What are some of the best backyard upgrades that give you the most bang for your buck?
There are a few backyard items that I urge all my sellers to consider to get the most equity from their property.
1) Sod/resod or seed/reseed – Much like a good coat of paint, a lush and fertile lawn is a relatively inexpensive way to enhance a property. We are in New Jersey and many people are flocking to the suburbs to “see some green.” Weather permitting, give it to them.
2) Install a fence – Data shows that a plethora of our buyers are families (i.e., have children) or are planning to be. Nothing says “idyllic” like the idea of being able to open the door and let the kids out to play safely in a contained area in their own backyard (Of course us suburban parents know, kids will almost never use the backyard once they are about 6 – and instead, they will be at activities and sports away from the home with their friends and teams – but it give the aura of the American Dream).
City-dwellers also like the idea of “letting the dog out” instead of dressing for a walk in the cold, hoping to have remembered to have a poo-bag in hand (don’t tell buyers, there will come a time they have to pick up poo from an entire backyard if they let the dog out!).
If you already have a fence, be sure that it is in great condition. Fix or replace loose or missing sections. Powerwash or paint/stain as needed to be sure it is not flaking or chipped. Nothing says “this backyard is not safe for my precious child” to a buyer like a dilapidated fence.
I think the best choices are those that fit the feel of the home (traditional or modern: think wood vs. vinyl) and that are attractive on both sides. Most municipalities require the “good side of a fence” to be on the outside. Why let the neighbors have all the fun?
You will need your property survey and a permit from the town. Most towns make the addition of a fence easy(i.e., no variance needed). What they will most likely have are criteria – which usually means maximum height and – as mentioned – insist that if there is a “better” side that faces out.
3) Patio vs. Deck – Depending on materials, anything can be expensive. But if there is no dedicated outdoor space, a patio can be installed quickly which keeps the cost down (depending on square footage). I know many of whom the 2000s coined “weekend warriors” who dug, tamped down dirt and laid down stone for a patio in a few days. Of course, if that is not your jam, I have never met a mason who would not be happy to do the job for you.
If you already have an older or wood deck, check the structural soundness before a sale. A home inspector will for sure ding the property if there is a safety issue.
Be sure to power-wash, re-stain and repaint. Moss can look like mold and chipped paint ages a property drastically. Both are unappealing to the marketplace especially for many buyers who are not ready to take on home-improvement projects.
Building a deck is like renovating bathrooms before a sale – it might open a lot of cans of worms and may not be the style a buyer wants. It also will need a permit and most likely immediately increase the taxes for the next owner. I would strongly advise against it.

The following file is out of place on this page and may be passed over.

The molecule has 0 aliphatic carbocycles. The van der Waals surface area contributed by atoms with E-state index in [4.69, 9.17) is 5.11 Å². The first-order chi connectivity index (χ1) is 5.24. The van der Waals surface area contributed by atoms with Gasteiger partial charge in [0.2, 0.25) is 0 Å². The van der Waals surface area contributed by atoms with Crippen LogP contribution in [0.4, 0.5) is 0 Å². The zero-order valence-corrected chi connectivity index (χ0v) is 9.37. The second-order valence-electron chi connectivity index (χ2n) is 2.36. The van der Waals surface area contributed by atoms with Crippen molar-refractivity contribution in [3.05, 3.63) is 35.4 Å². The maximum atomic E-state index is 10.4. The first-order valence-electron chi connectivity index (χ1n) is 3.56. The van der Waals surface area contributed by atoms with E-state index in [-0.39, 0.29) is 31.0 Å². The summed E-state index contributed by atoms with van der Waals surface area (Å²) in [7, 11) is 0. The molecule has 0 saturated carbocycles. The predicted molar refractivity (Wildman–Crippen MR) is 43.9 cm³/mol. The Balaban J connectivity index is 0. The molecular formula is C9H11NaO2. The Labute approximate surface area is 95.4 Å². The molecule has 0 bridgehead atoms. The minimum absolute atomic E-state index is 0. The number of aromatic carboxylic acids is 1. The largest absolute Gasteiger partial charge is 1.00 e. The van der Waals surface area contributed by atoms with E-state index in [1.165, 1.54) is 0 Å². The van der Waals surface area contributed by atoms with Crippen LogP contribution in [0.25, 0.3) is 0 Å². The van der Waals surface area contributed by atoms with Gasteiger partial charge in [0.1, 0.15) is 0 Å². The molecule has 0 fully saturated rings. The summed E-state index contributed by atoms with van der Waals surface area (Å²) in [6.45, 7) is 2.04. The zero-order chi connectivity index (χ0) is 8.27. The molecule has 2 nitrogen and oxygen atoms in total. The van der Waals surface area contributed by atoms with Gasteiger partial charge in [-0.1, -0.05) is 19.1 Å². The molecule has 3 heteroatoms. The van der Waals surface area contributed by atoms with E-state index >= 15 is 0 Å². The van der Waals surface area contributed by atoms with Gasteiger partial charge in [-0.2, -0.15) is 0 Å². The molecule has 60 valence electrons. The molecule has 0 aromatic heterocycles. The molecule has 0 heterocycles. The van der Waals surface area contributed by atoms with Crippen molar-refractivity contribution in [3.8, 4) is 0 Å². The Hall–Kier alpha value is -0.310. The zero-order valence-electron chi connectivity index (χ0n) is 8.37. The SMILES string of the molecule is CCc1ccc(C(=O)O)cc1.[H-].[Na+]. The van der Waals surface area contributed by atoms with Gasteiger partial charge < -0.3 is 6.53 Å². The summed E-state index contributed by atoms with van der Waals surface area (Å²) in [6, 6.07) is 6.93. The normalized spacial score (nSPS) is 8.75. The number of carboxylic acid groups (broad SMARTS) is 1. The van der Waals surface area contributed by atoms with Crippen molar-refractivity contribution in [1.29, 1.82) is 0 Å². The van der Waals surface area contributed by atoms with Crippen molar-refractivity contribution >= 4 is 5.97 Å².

4) New backyard furniture – If your furniture is older, worn-out or sun-bleached and it cannot be refreshed, it is better to get a few new items to “stage” the outdoor living space. There are so many inexpensive options to buy furniture (Target, Wayfair, even yard sales!) that it is worth getting something in good-great condition to highlight the space even if that means a small outdoor sofa and end table.
Outdoor pillows (weather-resistant fabric) are a great addition that can add a pop of color and make an area feel welcoming. The goal is to SHOW how the area can be used and that it is a benefit to the home not to furnish an area for a buyer’s future.
5) The age-old question: “What about a pool?” Clearly a lot depends on your climate. Floridians will have a different take than us Northerners. But in New Jersey – the truth is, even if you spend gargantuan amounts of money to heat a pool, the season is only 2-4 months out of the year. Non-Covid, kids are in school and activities to June and by September so a pool generally only gets used June-Aug.
Same rules apply though: if you already have a pool – what to do with it for a sale, depends on the condition.
If it is not in working condition then absolutely remove it, fill it in and sod or reseed. Unless you want to list the house at a bargain-basement number. Buyers are not going to want to incur unknown expenses for replacement AND then pay top dollar.
If the pool conditions need to be refreshed – say with a relining or new pump, it may be well worth it. That way buyers know the pool is a working part of the home and they have a choice to enhance it in time.
If your pool area is dated including above-ground, or the aesthetics scream 70’s you may have to price the house to account for that – meaning the lower end of your price range.
Any pool must have a fence. If your pool is in good condition but does not have a fence, talk to a pool specialist about what to install. I once had a home with a pool fence of rods and mesh that could be installed and removed (for aesthetic purposes). It was not nearly as expensive as a permanent fence. But then again it probably would not have stopped a determined frog from entering the pool – so that might not be the best example. again – check with a specialist or your town.